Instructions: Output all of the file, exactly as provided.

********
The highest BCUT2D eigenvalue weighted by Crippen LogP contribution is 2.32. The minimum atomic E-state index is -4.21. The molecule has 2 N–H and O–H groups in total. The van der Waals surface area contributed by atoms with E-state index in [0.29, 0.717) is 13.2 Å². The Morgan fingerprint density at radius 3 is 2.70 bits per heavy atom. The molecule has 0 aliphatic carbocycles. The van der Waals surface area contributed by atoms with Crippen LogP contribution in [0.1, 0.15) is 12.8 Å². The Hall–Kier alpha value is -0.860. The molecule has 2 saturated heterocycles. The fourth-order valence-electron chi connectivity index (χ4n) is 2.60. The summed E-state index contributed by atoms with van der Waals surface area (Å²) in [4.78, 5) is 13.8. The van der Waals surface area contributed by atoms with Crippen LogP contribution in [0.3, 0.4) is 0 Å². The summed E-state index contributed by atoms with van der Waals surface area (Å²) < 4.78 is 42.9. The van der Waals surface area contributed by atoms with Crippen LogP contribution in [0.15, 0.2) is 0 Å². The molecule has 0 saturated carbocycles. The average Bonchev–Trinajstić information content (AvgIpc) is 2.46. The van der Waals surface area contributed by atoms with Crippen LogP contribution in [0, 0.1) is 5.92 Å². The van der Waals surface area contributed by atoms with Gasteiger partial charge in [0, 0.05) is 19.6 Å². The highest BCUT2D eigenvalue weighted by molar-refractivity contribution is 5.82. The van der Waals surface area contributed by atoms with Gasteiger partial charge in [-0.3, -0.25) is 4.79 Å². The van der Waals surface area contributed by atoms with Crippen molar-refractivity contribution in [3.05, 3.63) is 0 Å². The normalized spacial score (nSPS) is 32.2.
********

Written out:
The highest BCUT2D eigenvalue weighted by Crippen LogP contribution is 2.32. The minimum atomic E-state index is -4.21. The molecule has 2 N–H and O–H groups in total. The van der Waals surface area contributed by atoms with E-state index in [0.29, 0.717) is 13.2 Å². The Morgan fingerprint density at radius 3 is 2.70 bits per heavy atom. The molecule has 0 aliphatic carbocycles. The van der Waals surface area contributed by atoms with Crippen LogP contribution in [0.1, 0.15) is 12.8 Å². The Hall–Kier alpha value is -0.860. The molecule has 2 saturated heterocycles. The fourth-order valence-electron chi connectivity index (χ4n) is 2.60. The summed E-state index contributed by atoms with van der Waals surface area (Å²) in [4.78, 5) is 13.8. The van der Waals surface area contributed by atoms with Crippen LogP contribution in [0.3, 0.4) is 0 Å². The summed E-state index contributed by atoms with van der Waals surface area (Å²) < 4.78 is 42.9. The van der Waals surface area contributed by atoms with Crippen LogP contribution in [0.15, 0.2) is 0 Å². The molecule has 0 saturated carbocycles. The average Bonchev–Trinajstić information content (AvgIpc) is 2.46. The van der Waals surface area contributed by atoms with Crippen LogP contribution in [0, 0.1) is 5.92 Å². The van der Waals surface area contributed by atoms with Gasteiger partial charge in [0, 0.05) is 19.6 Å². The highest BCUT2D eigenvalue weighted by molar-refractivity contribution is 5.82. The van der Waals surface area contributed by atoms with Gasteiger partial charge in [-0.3, -0.25) is 4.79 Å². The van der Waals surface area contributed by atoms with Crippen molar-refractivity contribution in [3.05, 3.63) is 0 Å². The normalized spacial score (nSPS) is 32.2.